You should join our great online community now - you can win great prizes
Register now
You should subscribe to our free MyBroadband newsletter


+ Reply to Thread
Page 57 of 66 FirstFirst ... 7 47535455565758596061 ... LastLast
Results 841 to 855 of 988

Thread: Introduction to Islam

  1. #841
    Ulysses Everett McGill OrbitalDawn's Avatar
    Join Date
    Aug 2011
    Location
    Aboard the Nostalgia For Infinity
    Posts
    35,725

    Default

    As per this post, here are the questions again regarding the main schools' view on blasphemy and the punishment for it.

    So you're saying those punishments referred to aren't part of the main schools?

    Can you provide me with a better version?

    Why did he promise to keep only the greater group on the path, as opposed to everyone?
    "Poets have been mysteriously silent on the subject of cheese."

  2. #842

    Default Apostasy and Blasphemy in Islam: 2 of 3

    Main > Q&A > Apostasy and Blasphemy in Islam: 1 | 2 | 3

    Quote Originally Posted by OrbitalDawn View Post
    As per this post, here are the questions again regarding the main schools' view on blasphemy and the punishment for it.
    Thank you for your question.

    The Quran does not assign any worldly punishment for blasphemy. It is a matter between the blasphemer and God, and God Will be the final Judge in the matter.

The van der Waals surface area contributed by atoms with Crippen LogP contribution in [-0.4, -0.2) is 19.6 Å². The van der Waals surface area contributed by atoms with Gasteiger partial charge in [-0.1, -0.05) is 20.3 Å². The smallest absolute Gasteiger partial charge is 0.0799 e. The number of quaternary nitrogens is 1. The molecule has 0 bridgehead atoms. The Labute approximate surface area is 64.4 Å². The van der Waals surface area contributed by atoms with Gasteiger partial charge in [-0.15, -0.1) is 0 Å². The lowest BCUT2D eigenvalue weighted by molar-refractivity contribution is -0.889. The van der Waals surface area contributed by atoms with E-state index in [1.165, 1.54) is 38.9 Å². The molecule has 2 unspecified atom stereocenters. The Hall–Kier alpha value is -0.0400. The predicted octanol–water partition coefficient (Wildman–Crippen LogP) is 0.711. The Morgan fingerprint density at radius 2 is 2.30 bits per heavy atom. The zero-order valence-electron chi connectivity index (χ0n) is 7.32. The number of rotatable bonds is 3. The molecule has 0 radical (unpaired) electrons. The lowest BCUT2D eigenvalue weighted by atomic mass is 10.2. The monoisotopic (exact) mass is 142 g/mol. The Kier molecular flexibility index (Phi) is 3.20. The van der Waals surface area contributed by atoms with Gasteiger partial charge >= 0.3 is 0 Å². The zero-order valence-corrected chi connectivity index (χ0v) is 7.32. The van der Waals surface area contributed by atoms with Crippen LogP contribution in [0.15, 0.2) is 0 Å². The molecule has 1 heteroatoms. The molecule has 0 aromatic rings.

". . . But they uttered blasphemy . . . if they repent, it will be best for them, but if they turn back, God will punish them." (Quran 9:47)

    "Have patience with what they say, and leave them with noble [dignity]." (Quran 73:10)

    However, various Hadiths and juristic approaches deal with the matter of blasphemy and/or apostasy in a specific historical political (or even war) context, and action is especially taken when these are accompanied by:

    1. Treason (specifically in the case of ex-Muslims)

    2. Hate speech to incite violence.

    Thus, scholars of the 4 schools of mainstream Islam apply takhsis, allowing hadiths against blasphemy to be soundly interpreted and limited in meaning by other hadiths on the same topic with greater specificity. This does not mean that "Muslim" groups/leaders haven't abused these hadiths to further their own political agenda and quell dissent or opposition.

    Islam has a rich legacy of welcoming intellectual criticism, since the time of Prophet Muhammad until the present.

    "The truth [has now come] from your Sustainer: let, then, him who wills, believe in it, and let him who wills, reject it." (Quran 18:29)

    In earlier times: notable rigidity for Muslims who blaspheme

    In pre-modern times, the rules were very rigidly applied to Muslims, and a "blaspheming" apostate Muslim would be prosecuted even in the absence of treason and hate speech. This approach has seen some widespread changes over the past two centuries, especially since the Ottoman Empire, on the basis of Quran and Hadith, scrapped those types of blaphemy/apostasy laws. There have been a number of scholarly articles published in recent years by prominent scholars across the Islamic jurisprudence schools, demonstrating that blasphemy and apostasy should not be prosecuted if not accompanied by hate speech to incite violence.

    To place the matter in context, senior Muslim scholar, Abdal Hakim Murad (2007), explains: